Who is it who does not like balloons: the colors, the symmetry, the fact that they float. My first memory of balloons was that of my older cousin popping them. I was appalled; in my three year old mind, popping balloons was sacrilegious. To this day, I identify with children who cry when their treasure explodes, and what remains is ragged and so gone.
An escaped helium balloon is quite beautiful as it waggles into the air and finally disappears. I have found the collapsed remains on beaches, have seen them surfing on the waves. I have found them on mountain passes, have noticed them waving like flags in tree tops. (I carried a heart-shaped balloon in my backpack for a week and was reluctant to part with it in the trash at the trailhead.) I have found balloons on my five acres. There once was an extraordinary red balloon that lasted for weeks, lodged high in a fir tree in the woods. Then one day, its brilliant color and its oval shape were no more; I like to think that it floated - away.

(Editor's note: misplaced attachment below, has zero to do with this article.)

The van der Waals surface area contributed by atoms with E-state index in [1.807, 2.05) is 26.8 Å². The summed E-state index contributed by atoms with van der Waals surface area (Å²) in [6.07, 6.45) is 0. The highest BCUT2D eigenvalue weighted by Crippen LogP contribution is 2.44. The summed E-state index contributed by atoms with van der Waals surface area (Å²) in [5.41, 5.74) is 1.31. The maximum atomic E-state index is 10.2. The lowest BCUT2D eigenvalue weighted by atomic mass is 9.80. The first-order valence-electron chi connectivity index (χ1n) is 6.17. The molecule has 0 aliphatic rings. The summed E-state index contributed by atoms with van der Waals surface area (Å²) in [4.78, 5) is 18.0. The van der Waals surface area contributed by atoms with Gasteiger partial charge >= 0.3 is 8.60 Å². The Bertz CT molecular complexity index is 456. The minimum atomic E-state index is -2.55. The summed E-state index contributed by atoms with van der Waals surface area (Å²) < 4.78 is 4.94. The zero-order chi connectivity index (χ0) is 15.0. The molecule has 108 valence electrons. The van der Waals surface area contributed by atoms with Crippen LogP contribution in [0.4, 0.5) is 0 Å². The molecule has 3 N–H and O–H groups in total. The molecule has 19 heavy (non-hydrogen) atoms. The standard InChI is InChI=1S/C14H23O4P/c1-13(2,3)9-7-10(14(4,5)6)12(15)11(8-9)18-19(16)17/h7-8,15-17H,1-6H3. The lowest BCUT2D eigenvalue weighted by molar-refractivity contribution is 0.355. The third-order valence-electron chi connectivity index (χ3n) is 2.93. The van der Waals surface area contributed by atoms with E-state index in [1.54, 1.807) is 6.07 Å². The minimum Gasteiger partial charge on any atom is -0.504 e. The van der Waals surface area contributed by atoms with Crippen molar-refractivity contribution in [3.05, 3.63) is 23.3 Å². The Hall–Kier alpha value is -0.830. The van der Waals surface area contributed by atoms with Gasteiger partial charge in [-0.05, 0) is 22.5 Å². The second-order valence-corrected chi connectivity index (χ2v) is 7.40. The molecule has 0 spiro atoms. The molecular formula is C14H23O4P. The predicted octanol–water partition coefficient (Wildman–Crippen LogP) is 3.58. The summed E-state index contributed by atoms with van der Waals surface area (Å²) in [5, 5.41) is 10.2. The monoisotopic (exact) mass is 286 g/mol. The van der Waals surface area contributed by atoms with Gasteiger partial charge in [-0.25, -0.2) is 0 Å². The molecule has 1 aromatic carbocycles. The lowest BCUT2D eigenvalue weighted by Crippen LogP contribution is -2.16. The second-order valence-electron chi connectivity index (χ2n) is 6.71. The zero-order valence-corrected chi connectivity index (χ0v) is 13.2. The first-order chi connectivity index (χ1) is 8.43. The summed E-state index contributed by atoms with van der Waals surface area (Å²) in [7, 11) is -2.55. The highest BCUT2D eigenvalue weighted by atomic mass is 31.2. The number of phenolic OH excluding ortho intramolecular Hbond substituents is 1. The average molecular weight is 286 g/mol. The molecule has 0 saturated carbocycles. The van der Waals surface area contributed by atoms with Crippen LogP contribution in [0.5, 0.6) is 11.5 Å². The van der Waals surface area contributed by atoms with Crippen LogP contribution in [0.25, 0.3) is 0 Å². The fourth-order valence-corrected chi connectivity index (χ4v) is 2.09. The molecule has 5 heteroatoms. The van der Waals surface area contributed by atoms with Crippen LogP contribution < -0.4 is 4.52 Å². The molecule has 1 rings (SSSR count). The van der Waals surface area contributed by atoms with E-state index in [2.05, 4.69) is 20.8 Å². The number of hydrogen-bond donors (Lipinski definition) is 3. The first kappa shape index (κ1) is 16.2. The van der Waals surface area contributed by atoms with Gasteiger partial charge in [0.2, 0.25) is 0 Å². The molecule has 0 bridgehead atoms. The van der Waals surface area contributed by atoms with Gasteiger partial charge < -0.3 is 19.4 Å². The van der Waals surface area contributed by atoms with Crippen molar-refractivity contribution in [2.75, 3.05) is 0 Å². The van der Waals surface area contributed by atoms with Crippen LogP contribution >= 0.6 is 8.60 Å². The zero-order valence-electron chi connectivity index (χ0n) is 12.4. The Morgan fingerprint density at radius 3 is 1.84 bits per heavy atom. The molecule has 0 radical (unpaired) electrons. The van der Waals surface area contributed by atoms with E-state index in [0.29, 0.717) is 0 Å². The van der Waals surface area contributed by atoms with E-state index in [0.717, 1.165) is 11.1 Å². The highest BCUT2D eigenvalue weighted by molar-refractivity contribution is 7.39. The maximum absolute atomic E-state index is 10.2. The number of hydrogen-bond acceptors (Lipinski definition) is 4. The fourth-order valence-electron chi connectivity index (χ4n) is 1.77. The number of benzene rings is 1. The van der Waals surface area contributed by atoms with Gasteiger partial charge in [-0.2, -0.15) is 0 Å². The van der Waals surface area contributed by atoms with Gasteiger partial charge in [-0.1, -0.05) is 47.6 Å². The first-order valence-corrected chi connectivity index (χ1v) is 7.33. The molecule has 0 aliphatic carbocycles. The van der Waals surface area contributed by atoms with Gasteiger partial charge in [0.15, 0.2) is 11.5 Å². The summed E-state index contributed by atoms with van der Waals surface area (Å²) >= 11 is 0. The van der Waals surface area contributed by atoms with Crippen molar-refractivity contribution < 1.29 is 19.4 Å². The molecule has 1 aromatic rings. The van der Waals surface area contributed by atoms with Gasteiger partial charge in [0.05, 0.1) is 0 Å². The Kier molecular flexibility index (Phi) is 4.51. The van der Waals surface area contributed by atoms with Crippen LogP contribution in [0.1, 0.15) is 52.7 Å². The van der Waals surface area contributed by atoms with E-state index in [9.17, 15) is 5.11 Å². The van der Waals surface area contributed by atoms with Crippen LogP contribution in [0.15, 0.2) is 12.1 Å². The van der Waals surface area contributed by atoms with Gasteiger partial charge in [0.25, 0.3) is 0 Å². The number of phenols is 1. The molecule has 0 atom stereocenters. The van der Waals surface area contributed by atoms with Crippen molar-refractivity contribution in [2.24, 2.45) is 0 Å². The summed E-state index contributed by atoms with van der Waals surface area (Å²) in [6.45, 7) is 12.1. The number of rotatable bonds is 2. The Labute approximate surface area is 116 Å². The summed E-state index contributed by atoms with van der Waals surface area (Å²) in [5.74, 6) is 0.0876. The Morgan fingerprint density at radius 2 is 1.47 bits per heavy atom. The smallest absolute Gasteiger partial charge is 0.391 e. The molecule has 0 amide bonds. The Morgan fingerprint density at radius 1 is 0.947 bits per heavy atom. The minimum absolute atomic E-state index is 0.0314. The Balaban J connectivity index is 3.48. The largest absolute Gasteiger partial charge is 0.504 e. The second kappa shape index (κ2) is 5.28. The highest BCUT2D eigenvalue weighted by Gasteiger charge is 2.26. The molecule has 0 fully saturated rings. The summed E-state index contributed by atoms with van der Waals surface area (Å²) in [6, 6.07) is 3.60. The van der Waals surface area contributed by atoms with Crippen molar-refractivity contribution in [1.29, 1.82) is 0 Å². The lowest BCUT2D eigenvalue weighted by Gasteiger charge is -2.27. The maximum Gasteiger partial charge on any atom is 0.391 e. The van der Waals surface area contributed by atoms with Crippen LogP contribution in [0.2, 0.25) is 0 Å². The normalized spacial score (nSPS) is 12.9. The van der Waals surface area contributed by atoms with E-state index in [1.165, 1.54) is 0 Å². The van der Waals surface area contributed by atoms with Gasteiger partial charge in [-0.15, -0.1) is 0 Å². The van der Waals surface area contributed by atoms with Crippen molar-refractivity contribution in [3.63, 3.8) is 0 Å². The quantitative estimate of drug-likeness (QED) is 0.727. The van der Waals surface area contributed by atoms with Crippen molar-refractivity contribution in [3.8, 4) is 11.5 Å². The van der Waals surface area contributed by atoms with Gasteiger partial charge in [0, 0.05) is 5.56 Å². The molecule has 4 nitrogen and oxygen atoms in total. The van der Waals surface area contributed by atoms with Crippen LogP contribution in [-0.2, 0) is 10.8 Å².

Latex balloons are not allowed in hospitals; I forgot that, and was turned away when I went to visit a hospitalized third grade student. I felt so disappointed as I took the balloons back to my car, so lonely.
Black balloons are an antithesis of balloon essence – the colors and the weightlessness of most balloons represent lightheartedness; black balloons are quite grim. On my fortieth birthday, I was presented with black balloons. I popped them; those were the only balloons I ever popped on purpose.
Balloons are so like wishes: bright and light. When I consider my wishes, I feel impractical – but, nevertheless, I still wish . . .
I were walking across Tuolomne Meadows with Ben,
through a garden of nasturtium and Four O'clocks with EJ,
on a warm sandy beach with Greg,
on the mossy lake edge at Rae Lakes with Jesse,
down Kiwi Road with Gem.
Wishes are like that: figments . . . like the bright, colorful balloons that make us happy.